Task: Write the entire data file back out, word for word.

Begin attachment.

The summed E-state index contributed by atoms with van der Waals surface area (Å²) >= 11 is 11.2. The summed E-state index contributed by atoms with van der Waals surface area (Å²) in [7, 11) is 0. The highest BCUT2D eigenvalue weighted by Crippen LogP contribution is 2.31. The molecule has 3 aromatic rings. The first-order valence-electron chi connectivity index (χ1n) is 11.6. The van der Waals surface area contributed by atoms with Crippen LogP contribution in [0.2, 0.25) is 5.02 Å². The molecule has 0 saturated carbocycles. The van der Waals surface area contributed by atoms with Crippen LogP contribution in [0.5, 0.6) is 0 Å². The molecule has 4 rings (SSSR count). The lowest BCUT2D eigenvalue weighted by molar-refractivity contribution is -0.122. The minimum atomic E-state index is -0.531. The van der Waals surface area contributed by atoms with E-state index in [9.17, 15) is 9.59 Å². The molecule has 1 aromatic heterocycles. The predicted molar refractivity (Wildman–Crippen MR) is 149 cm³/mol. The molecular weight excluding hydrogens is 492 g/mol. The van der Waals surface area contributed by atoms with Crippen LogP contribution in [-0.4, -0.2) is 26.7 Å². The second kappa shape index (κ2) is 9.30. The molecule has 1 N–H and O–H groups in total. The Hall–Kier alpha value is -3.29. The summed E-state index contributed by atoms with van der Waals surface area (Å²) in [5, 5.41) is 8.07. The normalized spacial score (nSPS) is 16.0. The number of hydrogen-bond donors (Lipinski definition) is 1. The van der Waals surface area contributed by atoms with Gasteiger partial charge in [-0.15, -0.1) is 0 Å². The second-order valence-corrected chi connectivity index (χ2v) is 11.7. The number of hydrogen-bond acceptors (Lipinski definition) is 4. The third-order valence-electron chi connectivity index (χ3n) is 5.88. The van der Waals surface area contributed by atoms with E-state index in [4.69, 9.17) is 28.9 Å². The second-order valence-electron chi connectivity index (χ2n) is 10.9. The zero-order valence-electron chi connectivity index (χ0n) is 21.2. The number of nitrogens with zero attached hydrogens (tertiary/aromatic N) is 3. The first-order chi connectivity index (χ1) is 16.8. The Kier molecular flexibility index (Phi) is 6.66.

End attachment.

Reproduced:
The summed E-state index contributed by atoms with van der Waals surface area (Å²) >= 11 is 11.2. The summed E-state index contributed by atoms with van der Waals surface area (Å²) in [7, 11) is 0. The highest BCUT2D eigenvalue weighted by Crippen LogP contribution is 2.31. The molecule has 3 aromatic rings. The first-order valence-electron chi connectivity index (χ1n) is 11.6. The van der Waals surface area contributed by atoms with Crippen LogP contribution in [0.2, 0.25) is 5.02 Å². The molecule has 0 saturated carbocycles. The van der Waals surface area contributed by atoms with Crippen LogP contribution in [0.5, 0.6) is 0 Å². The molecule has 4 rings (SSSR count). The lowest BCUT2D eigenvalue weighted by molar-refractivity contribution is -0.122. The minimum atomic E-state index is -0.531. The van der Waals surface area contributed by atoms with E-state index in [9.17, 15) is 9.59 Å². The molecule has 1 aromatic heterocycles. The predicted molar refractivity (Wildman–Crippen MR) is 149 cm³/mol. The molecular weight excluding hydrogens is 492 g/mol. The van der Waals surface area contributed by atoms with Crippen LogP contribution in [-0.4, -0.2) is 26.7 Å². The second kappa shape index (κ2) is 9.30. The molecule has 1 N–H and O–H groups in total. The Hall–Kier alpha value is -3.29. The summed E-state index contributed by atoms with van der Waals surface area (Å²) in [5, 5.41) is 8.07. The normalized spacial score (nSPS) is 16.0. The number of hydrogen-bond donors (Lipinski definition) is 1. The van der Waals surface area contributed by atoms with Gasteiger partial charge in [-0.15, -0.1) is 0 Å². The second-order valence-corrected chi connectivity index (χ2v) is 11.7. The number of hydrogen-bond acceptors (Lipinski definition) is 4. The third-order valence-electron chi connectivity index (χ3n) is 5.88. The van der Waals surface area contributed by atoms with E-state index in [4.69, 9.17) is 28.9 Å². The second-order valence-electron chi connectivity index (χ2n) is 10.9. The zero-order valence-electron chi connectivity index (χ0n) is 21.2. The number of nitrogens with zero attached hydrogens (tertiary/aromatic N) is 3. The first-order chi connectivity index (χ1) is 16.8. The Kier molecular flexibility index (Phi) is 6.66.